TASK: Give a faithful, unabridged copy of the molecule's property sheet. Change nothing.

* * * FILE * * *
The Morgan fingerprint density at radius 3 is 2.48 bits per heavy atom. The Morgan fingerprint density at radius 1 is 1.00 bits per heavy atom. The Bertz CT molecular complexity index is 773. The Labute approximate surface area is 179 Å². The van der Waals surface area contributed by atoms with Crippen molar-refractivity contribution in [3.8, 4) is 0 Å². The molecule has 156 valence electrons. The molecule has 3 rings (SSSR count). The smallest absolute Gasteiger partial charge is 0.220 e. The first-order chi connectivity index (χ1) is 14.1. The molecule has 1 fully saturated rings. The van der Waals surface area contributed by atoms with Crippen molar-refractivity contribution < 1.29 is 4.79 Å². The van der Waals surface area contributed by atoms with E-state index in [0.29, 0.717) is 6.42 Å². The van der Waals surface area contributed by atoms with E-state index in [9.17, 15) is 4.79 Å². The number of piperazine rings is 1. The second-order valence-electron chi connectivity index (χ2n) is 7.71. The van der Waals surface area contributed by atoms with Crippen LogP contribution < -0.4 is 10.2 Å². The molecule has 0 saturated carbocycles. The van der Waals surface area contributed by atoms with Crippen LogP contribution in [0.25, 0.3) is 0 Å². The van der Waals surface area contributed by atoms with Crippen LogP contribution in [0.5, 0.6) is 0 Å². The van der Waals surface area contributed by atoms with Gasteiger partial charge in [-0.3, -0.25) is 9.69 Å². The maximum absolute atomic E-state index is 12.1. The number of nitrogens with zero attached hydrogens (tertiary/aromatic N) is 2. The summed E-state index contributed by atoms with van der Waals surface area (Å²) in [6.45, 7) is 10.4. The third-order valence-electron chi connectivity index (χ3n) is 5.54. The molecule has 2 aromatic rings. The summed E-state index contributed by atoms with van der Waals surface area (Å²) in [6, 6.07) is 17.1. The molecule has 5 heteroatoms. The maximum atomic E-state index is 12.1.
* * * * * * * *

The Morgan fingerprint density at radius 3 is 2.48 bits per heavy atom. The Morgan fingerprint density at radius 1 is 1.00 bits per heavy atom. The Bertz CT molecular complexity index is 773. The Labute approximate surface area is 179 Å². The van der Waals surface area contributed by atoms with Crippen molar-refractivity contribution in [3.8, 4) is 0 Å². The molecule has 156 valence electrons. The molecule has 3 rings (SSSR count). The smallest absolute Gasteiger partial charge is 0.220 e. The first-order chi connectivity index (χ1) is 14.1. The molecule has 1 fully saturated rings. The van der Waals surface area contributed by atoms with Crippen molar-refractivity contribution < 1.29 is 4.79 Å². The van der Waals surface area contributed by atoms with E-state index in [0.29, 0.717) is 6.42 Å². The van der Waals surface area contributed by atoms with E-state index in [9.17, 15) is 4.79 Å². The number of piperazine rings is 1. The second-order valence-electron chi connectivity index (χ2n) is 7.71. The van der Waals surface area contributed by atoms with Crippen LogP contribution < -0.4 is 10.2 Å². The molecule has 0 saturated carbocycles. The van der Waals surface area contributed by atoms with Crippen LogP contribution in [0.25, 0.3) is 0 Å². The van der Waals surface area contributed by atoms with Crippen LogP contribution in [0.5, 0.6) is 0 Å². The van der Waals surface area contributed by atoms with Gasteiger partial charge in [-0.3, -0.25) is 9.69 Å². The maximum absolute atomic E-state index is 12.1. The number of nitrogens with zero attached hydrogens (tertiary/aromatic N) is 2. The summed E-state index contributed by atoms with van der Waals surface area (Å²) in [6.45, 7) is 10.4. The third-order valence-electron chi connectivity index (χ3n) is 5.54. The molecule has 2 aromatic rings. The summed E-state index contributed by atoms with van der Waals surface area (Å²) in [6, 6.07) is 17.1. The molecule has 5 heteroatoms. The maximum atomic E-state index is 12.1.